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A History of China by Wolfram Eberhard

Loyang was captured and looted by the Uighurs


emperor Hsuean Tsung gave active encouragement to all things artistic. Poets and painters contributed to the elegance of his magnificent court ceremonial. As time went on he showed less and less interest in public affairs, and grew increasingly inclined to Taoism and mysticism in general--an outcome of the fact that the conduct of matters of state was gradually taken out of his hands. On the whole, however, Buddhism was pushed into the background in favour of Confucianism, as a reaction from the unusual privileges that had been accorded to the Buddhists in the past fifteen years under the empress Wu.

6 _Revolt of a military governor_

At the beginning of Hsuean Tsung's reign the capital had been in the east at Loyang; then it was transferred once more to Ch'ang-an in the west due to pressure of the western gentry. The emperor soon came under the influence of the unscrupulous but capable and energetic Li Lin-fu, a distant relative of the ruler. Li was a virtual dictator at the court from 736 to 752, who had first advanced in power by helping the concubine Wu, a relative of the famous empress Wu, and by continually playing the eastern against the western gentry. After the death of the concubine Wu, he procured for the emperor a new concubine named Yang, of a western family. This woman, usually called "Concubine Yang" (Yang Kui-fei), became the heroine of countless stage-plays and stories and even films; all the

misfortunes that marked the end of Hsuean Tsung's reign were attributed solely to her. This is incorrect, as she was but a link in the chain of influences that played upon the emperor. Naturally she found important official posts for her brothers and all her relatives; but more important than these was a military governor named An Lu-shan (703-757). His mother was a Turkish shamaness, his father, a foreigner probably of Sogdian origin. An Lu-shan succeeded in gaining favour with the Li clique, which hoped to make use of him for its own ends. Chinese sources describe him as a prodigy of evil, and it will be very difficult today to gain a true picture of his personality. In any case, he was certainly a very capable officer. His rise started from a victory over the Kitan in 744. He spent some time establishing relations with the court and then went back to resume operations against the Kitan. He made so much of the Kitan peril that he was permitted a larger army than usual, and he had command of 150,000 troops in the neighbourhood of Peking. Meanwhile Li Lin-fu died. He had sponsored An as a counterbalance against the western gentry. When now, within the clique of Li Lin-fu, the Yang family tried to seize power, they turned against An Lu-shan. But he marched against the capital, Ch'ang-an, with 200,000 men; on his way he conquered Loyang and made himself emperor (756: Yen dynasty). T'ang troops were sent against him under the leadership of the Chinese Kuo Tz[)u]-i, a Kitan commander, and a Turk, Ko-shu Han.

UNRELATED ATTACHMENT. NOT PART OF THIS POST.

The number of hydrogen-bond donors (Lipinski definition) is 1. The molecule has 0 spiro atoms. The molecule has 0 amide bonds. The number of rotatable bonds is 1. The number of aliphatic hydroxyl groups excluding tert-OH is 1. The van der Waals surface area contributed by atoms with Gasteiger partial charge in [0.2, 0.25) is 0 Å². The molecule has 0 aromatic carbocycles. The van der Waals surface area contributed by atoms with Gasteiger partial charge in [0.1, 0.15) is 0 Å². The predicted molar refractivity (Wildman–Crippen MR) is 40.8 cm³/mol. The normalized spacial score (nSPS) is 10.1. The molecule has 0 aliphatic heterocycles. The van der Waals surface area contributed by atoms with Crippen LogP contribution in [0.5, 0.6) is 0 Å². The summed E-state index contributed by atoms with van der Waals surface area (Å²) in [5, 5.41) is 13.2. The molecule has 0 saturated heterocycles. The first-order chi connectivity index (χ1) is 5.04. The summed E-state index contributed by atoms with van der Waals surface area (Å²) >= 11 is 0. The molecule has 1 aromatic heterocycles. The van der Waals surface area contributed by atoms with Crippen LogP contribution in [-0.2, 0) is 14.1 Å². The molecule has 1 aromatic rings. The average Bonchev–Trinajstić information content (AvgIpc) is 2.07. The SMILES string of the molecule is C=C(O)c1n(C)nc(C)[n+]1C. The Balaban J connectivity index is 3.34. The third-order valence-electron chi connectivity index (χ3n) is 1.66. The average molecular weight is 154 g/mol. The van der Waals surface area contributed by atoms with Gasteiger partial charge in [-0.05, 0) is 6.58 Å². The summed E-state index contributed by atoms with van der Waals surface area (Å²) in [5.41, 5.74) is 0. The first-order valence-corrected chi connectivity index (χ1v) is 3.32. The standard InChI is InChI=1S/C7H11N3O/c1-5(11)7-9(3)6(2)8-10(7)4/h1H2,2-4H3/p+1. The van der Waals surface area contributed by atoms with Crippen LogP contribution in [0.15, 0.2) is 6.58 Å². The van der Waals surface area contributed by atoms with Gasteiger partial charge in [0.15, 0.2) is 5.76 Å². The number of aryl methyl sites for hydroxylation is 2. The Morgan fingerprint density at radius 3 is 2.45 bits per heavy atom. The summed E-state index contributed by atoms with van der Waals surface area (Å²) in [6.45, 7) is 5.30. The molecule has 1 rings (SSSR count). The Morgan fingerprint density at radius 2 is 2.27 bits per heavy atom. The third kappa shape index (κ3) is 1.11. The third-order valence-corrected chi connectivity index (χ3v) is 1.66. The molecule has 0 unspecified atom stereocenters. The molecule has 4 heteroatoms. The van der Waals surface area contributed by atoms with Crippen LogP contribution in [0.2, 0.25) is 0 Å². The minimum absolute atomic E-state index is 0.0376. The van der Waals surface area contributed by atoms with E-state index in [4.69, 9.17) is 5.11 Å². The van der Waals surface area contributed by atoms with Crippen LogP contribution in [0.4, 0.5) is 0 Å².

The first two generals had considerable success, but Ko-shu Han, whose task was to prevent access to the western capital, was quickly defeated and taken prisoner. The emperor fled betimes, and An Lu-shan captured Ch'ang-an. The emperor now abdicated; his son, emperor Su Tsung (756-762), also fled, though not with him into Szechwan, but into north-western Shensi. There he defended himself against An Lu-shan and his capable general Shih Ss[)u]-ming (himself a Turk), and sought aid in Central Asia. A small Arab troop came from the caliph Abu-Jafar, and also small bands from Turkestan; of more importance was the arrival of Uighur cavalry in substantial strength. At the end of 757 there was a great battle in the neighbourhood of the capital, in which An Lu-shan was defeated by the Uighurs; shortly afterwards he was murdered by one of his eunuchs. His followers fled; Loyang was captured and looted by the Uighurs. The victors further received in payment from the T'ang government 10,000 rolls of silk with a promise of 20,000 rolls a year; the Uighur khan was given a daughter of the emperor as his wife. An Lu-shan's general, the Turk Shih Ss[)u]-ming, entered into An Lu-shan's heritage, and dominated so large a part of eastern China that the Chinese once more made use of the Uighurs to bring him down. The commanders in the fighting against Shih Ss[)u]-ming this time were once more Kuo Tz[)u]-i and the Kitan general, together with P'u-ku Huai-en, a member of a Toeloes family that had long been living in China. At first Shih Ss[)u]-ming was victorious, and he won back Loyang, but then he was murdered by his own son, and only by taking advantage of the disturbances that now arose were the government troops able to quell the dangerous rising.

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